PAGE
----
How to Pay Your Bills on Time

Of the 5 major factors that affect your credit score, payment history usually makes up about 35% of your score. Payment history shows how responsible you have been with handling credit, such as whether you pay on time. When you make one late payment, it can hurt your credit score more negatively than you might expect. This is especially true when you have a high credit score to begin with. In fact, the higher your credit score is, the more damage a late payment does.

However, you can easily avoid making late payments with these tips:

1)      Keep track of what you owe and to whom you owe – Some people argue that they never received a bill for payment, thus causing them to not make a payment on time. Unfortunately, credit card companies aren’t required to give you a warning or notice before they report your late payment to the credit bureaus, even if you never received the bill. It is your responsibility to pay your bills whether you get a statement or not. Thus, you need to keep track of what you owe and to whom you owe. It is your job to make sure that all your creditors get paid, even if your statement gets lost in the mail.

Keeping track of these details can also help you detect identity theft, as some criminals may steal credit card statements out of your mailboxes.

Tip: Make a list of all the bills you pay, whether it’s monthly, quarterly, or annually, and the date it’s due. Mark these dates on a paper or electronic calendar in your phone or computer. Pick up the habit of checking your calendar weekly to see if there are upcoming bills that need to be paid. With electronic calendars, you can configure it so that it alerts and sends you a reminder prior to the bill due date. You can also sign up for free email or text reminders for many online credit card or other bill payment systems.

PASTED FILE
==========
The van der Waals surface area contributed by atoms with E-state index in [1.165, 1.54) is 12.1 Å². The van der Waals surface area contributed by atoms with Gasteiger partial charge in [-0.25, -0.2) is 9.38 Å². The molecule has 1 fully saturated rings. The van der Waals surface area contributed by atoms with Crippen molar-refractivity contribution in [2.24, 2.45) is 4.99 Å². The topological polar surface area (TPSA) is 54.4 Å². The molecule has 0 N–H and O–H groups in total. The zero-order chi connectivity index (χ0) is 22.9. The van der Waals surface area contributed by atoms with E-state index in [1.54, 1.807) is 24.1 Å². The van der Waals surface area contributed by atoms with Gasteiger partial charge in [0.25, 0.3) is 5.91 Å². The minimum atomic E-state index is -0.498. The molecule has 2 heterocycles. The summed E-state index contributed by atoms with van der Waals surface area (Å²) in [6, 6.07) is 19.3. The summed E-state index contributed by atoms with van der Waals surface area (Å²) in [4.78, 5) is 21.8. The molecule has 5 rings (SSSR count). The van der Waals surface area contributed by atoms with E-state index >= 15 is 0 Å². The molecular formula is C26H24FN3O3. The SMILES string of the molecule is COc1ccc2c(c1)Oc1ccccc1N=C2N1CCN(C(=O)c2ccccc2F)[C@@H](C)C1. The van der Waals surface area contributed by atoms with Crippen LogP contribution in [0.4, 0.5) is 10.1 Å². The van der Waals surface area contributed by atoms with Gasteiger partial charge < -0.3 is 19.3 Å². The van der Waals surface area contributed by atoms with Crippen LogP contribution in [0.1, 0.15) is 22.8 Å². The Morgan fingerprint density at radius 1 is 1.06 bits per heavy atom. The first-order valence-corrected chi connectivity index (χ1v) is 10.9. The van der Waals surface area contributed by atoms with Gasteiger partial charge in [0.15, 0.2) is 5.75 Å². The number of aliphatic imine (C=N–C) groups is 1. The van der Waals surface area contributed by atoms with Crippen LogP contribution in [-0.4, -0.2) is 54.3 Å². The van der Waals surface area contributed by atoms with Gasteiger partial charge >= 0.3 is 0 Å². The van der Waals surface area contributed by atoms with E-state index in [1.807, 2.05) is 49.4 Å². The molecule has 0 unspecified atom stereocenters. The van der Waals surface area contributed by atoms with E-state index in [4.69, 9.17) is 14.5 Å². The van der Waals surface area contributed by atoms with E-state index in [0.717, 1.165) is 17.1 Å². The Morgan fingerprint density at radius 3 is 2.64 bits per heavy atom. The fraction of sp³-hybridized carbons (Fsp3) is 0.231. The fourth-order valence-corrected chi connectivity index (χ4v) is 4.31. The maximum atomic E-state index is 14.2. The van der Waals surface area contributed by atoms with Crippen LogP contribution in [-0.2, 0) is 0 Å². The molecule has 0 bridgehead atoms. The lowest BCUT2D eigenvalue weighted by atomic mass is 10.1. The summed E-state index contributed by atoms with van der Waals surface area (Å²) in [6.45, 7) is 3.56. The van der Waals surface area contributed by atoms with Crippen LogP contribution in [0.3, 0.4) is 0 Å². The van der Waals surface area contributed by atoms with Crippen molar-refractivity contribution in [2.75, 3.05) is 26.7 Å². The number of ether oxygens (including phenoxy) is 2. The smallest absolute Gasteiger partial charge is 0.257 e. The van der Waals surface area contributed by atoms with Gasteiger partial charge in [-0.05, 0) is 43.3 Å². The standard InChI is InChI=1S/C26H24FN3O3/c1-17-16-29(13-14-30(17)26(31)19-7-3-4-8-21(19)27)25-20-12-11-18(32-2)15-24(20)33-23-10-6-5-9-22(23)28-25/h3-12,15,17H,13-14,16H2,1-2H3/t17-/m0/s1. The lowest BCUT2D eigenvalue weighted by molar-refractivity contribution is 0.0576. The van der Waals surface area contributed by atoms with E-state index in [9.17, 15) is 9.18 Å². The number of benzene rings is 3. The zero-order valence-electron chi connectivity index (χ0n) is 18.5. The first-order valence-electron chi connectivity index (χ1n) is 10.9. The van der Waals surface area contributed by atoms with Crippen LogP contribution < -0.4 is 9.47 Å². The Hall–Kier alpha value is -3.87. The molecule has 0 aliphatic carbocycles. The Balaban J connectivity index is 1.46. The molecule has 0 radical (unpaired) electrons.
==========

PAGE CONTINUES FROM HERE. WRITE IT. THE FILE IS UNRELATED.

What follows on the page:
2)      Automatic Debit – This allows companies that you owe to take the amount you owe directly from your checking account each month without any action from you. The money gets deducted the same way as if you paid by check or by an electronic transfer.

3)      Set Up Automatic Payments –If you don’t want vendors to deduct from your checking account through automatic debit, you can enroll in automatic payments that will be charged to your credit card instead. Using a credit card can give you more protection, because if a mistake is made, you can dispute an erroneous change and not have to pay until the problem is resolved. However, make sure that when you are setting up to pay your bills on your credit card that it won’t bring your balance close to your credit limit. As discussed here, if you are carrying a high balance on your credit card relative to your limit, it can hurt your credit score, even if you play to pay in full.

Paying bills online can also leave excellent trails as it can show exactly when the bill was paid. Therefore, you never have to worry about your check getting lost in the mail and getting slapped with late payment fees.

4)      Pay Bills as They Come – If you pay each bill immediately when it arrives, it decreases the chances that you will lose the notice and forget to pay.